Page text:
Lately, Hollywood is like a game of "Who Wants to Be a Filmmaker?" — and anyone can play.

Most people know about how Matt Damon and Ben Affleck and My Big Fat Greek Wedding star Nia Vardalos — all once ordinary folks — shot to the top of Tinseltown with a killer screenplay. But these days, not only is the film industry receiving such up-and-comers with open arms, it's helping them get their movies made.

"Now that we're more established, we're helping other people get this thing done," said Chris Moore, the executive producer for Project Greenlight, Damon and Affleck's amateur filmmaking competition. "Hollywood is very tight to get into."

In addition to Greenlight, Kevin Spacey's TriggerStreet.com and Francis Ford Coppola's Zoetrope are also examples of A-list efforts to assist those not even on the list in the quest for silver-screen success.

TriggerStreet.com, the most recent of these efforts (it debuted in November), has two options for participants, one for writers and one for directors. Writers simply upload their scripts and hope they get noticed. Directors must rate two short films before uploading their own.

"It stems from Kevin's belief in sending the elevator back down," said TriggerStreet.com president Dana Brunetti. "If you don't nurture new talent and give it a chance, it will die."

The 10 best-rated films go to a panel of celebrity judges — currently Mike Meyers, Cameron Crowe, Annette Bening, Danny DeVito and Bono — who narrow it down to three finalists. The first three winners will be announced in May.

While there isn't a "prize," Spacey's team has been approached by several independent film channels about partnership possibilities — and the Tribeca Film Festival will showcase the top 10 shorts next year.

Project Greenlight takes it one step further: Damon and Affleck actually make people's movies.

"We take it to the ultimate level," Moore said.

At the end of the contest, one director and one script are chosen — and HBO documents the making of the movie for their program Project Greenlight.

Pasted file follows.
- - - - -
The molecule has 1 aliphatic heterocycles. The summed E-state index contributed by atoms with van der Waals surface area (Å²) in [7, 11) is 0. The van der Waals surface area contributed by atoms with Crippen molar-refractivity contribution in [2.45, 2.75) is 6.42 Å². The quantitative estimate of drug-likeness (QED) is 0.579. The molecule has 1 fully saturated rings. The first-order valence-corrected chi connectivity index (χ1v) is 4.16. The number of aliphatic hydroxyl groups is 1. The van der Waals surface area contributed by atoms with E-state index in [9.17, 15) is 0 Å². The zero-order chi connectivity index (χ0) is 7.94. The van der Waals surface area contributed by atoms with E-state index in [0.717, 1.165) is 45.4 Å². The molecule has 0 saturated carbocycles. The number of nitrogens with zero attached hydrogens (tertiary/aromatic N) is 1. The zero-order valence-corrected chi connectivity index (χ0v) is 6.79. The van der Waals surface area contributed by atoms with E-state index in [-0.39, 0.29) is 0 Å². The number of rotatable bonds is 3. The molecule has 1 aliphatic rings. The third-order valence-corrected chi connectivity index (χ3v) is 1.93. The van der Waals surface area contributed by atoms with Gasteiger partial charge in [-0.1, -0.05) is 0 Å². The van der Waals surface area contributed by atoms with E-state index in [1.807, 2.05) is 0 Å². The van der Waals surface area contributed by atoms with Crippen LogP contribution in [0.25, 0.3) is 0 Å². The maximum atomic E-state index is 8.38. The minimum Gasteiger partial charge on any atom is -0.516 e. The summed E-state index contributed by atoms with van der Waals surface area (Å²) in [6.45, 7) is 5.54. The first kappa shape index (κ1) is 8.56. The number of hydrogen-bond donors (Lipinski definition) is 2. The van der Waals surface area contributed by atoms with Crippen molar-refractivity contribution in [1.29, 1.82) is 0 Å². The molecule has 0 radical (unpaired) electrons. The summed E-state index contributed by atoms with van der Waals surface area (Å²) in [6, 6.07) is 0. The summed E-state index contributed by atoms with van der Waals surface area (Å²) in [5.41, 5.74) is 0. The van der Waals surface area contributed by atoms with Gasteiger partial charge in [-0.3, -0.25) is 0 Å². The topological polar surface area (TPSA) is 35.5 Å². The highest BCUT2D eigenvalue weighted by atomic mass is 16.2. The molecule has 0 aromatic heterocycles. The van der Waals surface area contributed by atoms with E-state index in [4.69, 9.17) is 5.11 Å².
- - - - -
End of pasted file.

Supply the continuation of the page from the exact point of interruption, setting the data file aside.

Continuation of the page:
And dreams really do come true. Pete Jones, last year's winner in both the screenplay and direction competitions, was a 31-year-old insurance salesman in Chicago before he won the contest. In the end, Jones' movie Stolen Summer, about a 7-year-old with cancer, was a box-office flop, but he now lives in Los Angeles and has an agent and a manager.

Six of the other top 10 finalists sold their scripts and also now live in L.A.

Zoetrope.com, a workshop for writers funded by The Godfather director himself, is also filled with success stories, according to site administrator Michael Hudin.

"Through several revisions on the site, a woman — then unknown — recently won the Academy of Motion Pictures' screenwriting contest. A script that we auctioned off the site is in pre-production. Another guy who workshopped here is selling for six figures."

And why is Coppola bothering with a bunch of no-name wannabes?

"It's Coppola's baby — he loves the project," Hudin said. "You'd have to love something like this that's not generating any revenue."

But Moore says good will is only part of the heft behind these projects.

"Indie film has dried up. There are no independent distribution companies anymore," he said. "The big stars of today who are getting scripts, they're not getting anything good. They'll get the same stupid movie over and over again. So they're getting out and encouraging new voices."

Brunetti agreed.

"A-listers are looking for great material. In the studios, everyone's always saying, 'think outside of the box,' but no one thinks out of the box," he said. "When a farmer in Idaho can write a script at night and submit it using our tool, there's a truly fresh idea."